Depression & the fungus link

Depression & the fungus link

When researching the figures for 2017 on depression in the UK. The Office for National statistics could not provide specific statistics, however, the charity ‘MIND’ was more helpful. Nowhere in my research could I find education on the gut-brain and its key link to depression. As BBC ‘Doctor in the house’ pioneer Dr.Chattergee pioneers to change our strategy, the link between gut brain and depression is seeping through functional medicine practitioners.

Fact: “Our genes load the gun, but it’s our environment that pulls the trigger”.

Did you know that one in every five people will get depression? Depression is the name given to symptoms. Depression arises when there is chronic inflammation in the body. Kings College in London recently released a medical paper showing that patients with high inflammation did not respond to antidepressants. Antidepressants are designed to raise the level of chemicals in our brain. However what if that chemical is already high and the depression is linked to the inflammation. As a CHEK practitioner, we would look at thoughts/emotions, breathing habits, hydration, food and gut microbiome, sleep, exercise and teh four doctors – Dr Quite, Dr.Diet, Dr.Movement and Dr Happy.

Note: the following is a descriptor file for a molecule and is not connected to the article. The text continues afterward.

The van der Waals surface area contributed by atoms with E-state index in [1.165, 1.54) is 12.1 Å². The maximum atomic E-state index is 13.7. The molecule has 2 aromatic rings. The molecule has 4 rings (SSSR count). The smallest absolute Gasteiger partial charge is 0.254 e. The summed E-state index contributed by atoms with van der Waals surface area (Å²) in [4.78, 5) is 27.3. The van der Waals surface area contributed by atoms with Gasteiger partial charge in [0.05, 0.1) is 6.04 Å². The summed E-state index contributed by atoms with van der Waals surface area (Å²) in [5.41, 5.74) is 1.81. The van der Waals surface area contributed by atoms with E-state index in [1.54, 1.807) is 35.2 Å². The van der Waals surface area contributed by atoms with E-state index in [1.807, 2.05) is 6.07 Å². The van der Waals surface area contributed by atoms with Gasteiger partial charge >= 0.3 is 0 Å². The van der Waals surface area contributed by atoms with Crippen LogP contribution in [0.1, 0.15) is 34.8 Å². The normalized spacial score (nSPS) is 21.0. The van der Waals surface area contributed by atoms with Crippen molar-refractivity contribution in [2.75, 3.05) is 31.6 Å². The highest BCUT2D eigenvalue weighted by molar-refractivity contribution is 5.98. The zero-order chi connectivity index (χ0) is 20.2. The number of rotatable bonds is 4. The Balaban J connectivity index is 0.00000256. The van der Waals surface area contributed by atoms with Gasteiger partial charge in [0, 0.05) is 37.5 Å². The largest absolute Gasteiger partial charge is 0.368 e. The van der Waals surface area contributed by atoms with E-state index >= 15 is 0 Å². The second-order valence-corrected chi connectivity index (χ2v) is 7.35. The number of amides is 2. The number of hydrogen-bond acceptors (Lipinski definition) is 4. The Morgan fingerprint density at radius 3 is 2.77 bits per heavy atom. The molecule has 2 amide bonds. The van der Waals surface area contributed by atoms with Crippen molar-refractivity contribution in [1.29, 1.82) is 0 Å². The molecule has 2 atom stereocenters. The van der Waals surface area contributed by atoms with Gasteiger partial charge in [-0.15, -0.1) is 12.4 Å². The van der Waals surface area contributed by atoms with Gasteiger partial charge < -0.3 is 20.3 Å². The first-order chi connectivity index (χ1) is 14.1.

Fact: “60 % of the immune system starts in the git( Gastro-intestinal-tract)”.

Every mental health advert, course, the workshop I’ve seen leaves this vital clue out to the bigger picture. Any medical practitioner you talk to will admit thee physiological causes of depression are not well understood. Famous celebrities tell us they have a chemical imbalance. If this is the case why is it that some antidepressants work well for some and not for others.

images-114Fact: “Any inflammation in the body will create an immune reaction which cascades other problems”.

Doug Kauffman cancer and the fungal link pioneer found that every patient that was taken off antidepressants and placed on his phase 1 diet, showed amazing improvements in their depressive symptoms and welcomed a normal lifestyle.


Fact: Lack of protein absorption, or not chewing our food properly is extremely common. In fact, 90% of us will be protein deficient that is to say we will be prone to fungal infections and digestive issues.

How can this be possible?

The following research paper called “Carbohydrates and depression” (Wurtman, Richard J., and Wurtman, Judith J. Scientific American, January 1989, pp 68-75), tells us teh diet-related link to depression. The sufferers crave excessive amounts of carbohydrates to improve their mood.

Fact:” We absorb 60% of what goes on our skin into the body, so if you won’t eat it, don’t use it”.


The landmark article by W.G Crook, M.Dcalled “Depression associated with Albicans discussed by David. A . Holland, M.D in his article in this chapter) described a direct link between food consumed (carbohydrates) and depression symptoms in (candida) yeast patients. While there are many causes and effective treatments for depression, those with candida symptoms should consider the antifungal and candida diet, as this protocol has worked wonders.